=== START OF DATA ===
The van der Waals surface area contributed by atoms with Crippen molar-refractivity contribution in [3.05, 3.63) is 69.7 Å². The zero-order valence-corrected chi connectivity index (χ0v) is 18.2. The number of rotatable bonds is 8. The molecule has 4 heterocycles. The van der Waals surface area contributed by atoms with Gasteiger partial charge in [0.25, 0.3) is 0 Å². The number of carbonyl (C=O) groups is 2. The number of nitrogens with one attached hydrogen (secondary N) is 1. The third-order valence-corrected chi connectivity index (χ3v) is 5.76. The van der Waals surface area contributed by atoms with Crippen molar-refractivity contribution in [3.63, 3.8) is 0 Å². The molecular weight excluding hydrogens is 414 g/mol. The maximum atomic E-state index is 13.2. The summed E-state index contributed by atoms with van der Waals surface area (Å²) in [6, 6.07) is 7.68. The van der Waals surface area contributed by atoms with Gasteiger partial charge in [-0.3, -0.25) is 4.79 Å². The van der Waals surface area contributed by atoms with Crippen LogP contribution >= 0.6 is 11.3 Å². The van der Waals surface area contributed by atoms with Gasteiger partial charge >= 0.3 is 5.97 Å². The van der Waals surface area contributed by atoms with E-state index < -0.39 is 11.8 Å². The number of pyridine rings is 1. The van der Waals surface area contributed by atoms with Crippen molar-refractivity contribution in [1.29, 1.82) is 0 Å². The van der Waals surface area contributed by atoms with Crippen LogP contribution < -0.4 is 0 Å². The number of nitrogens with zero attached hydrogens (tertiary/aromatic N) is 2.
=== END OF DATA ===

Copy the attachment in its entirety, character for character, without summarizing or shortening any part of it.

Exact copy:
The van der Waals surface area contributed by atoms with Crippen molar-refractivity contribution in [3.05, 3.63) is 69.7 Å². The zero-order valence-corrected chi connectivity index (χ0v) is 18.2. The number of rotatable bonds is 8. The molecule has 4 heterocycles. The van der Waals surface area contributed by atoms with Gasteiger partial charge in [0.25, 0.3) is 0 Å². The number of carbonyl (C=O) groups is 2. The number of nitrogens with one attached hydrogen (secondary N) is 1. The third-order valence-corrected chi connectivity index (χ3v) is 5.76. The van der Waals surface area contributed by atoms with Crippen molar-refractivity contribution in [3.63, 3.8) is 0 Å². The molecular weight excluding hydrogens is 414 g/mol. The maximum atomic E-state index is 13.2. The summed E-state index contributed by atoms with van der Waals surface area (Å²) in [6, 6.07) is 7.68. The van der Waals surface area contributed by atoms with Gasteiger partial charge in [-0.3, -0.25) is 4.79 Å². The van der Waals surface area contributed by atoms with Crippen LogP contribution >= 0.6 is 11.3 Å². The van der Waals surface area contributed by atoms with Gasteiger partial charge >= 0.3 is 5.97 Å². The van der Waals surface area contributed by atoms with E-state index < -0.39 is 11.8 Å². The number of pyridine rings is 1. The van der Waals surface area contributed by atoms with Crippen molar-refractivity contribution in [1.29, 1.82) is 0 Å². The van der Waals surface area contributed by atoms with Crippen LogP contribution < -0.4 is 0 Å². The number of nitrogens with zero attached hydrogens (tertiary/aromatic N) is 2.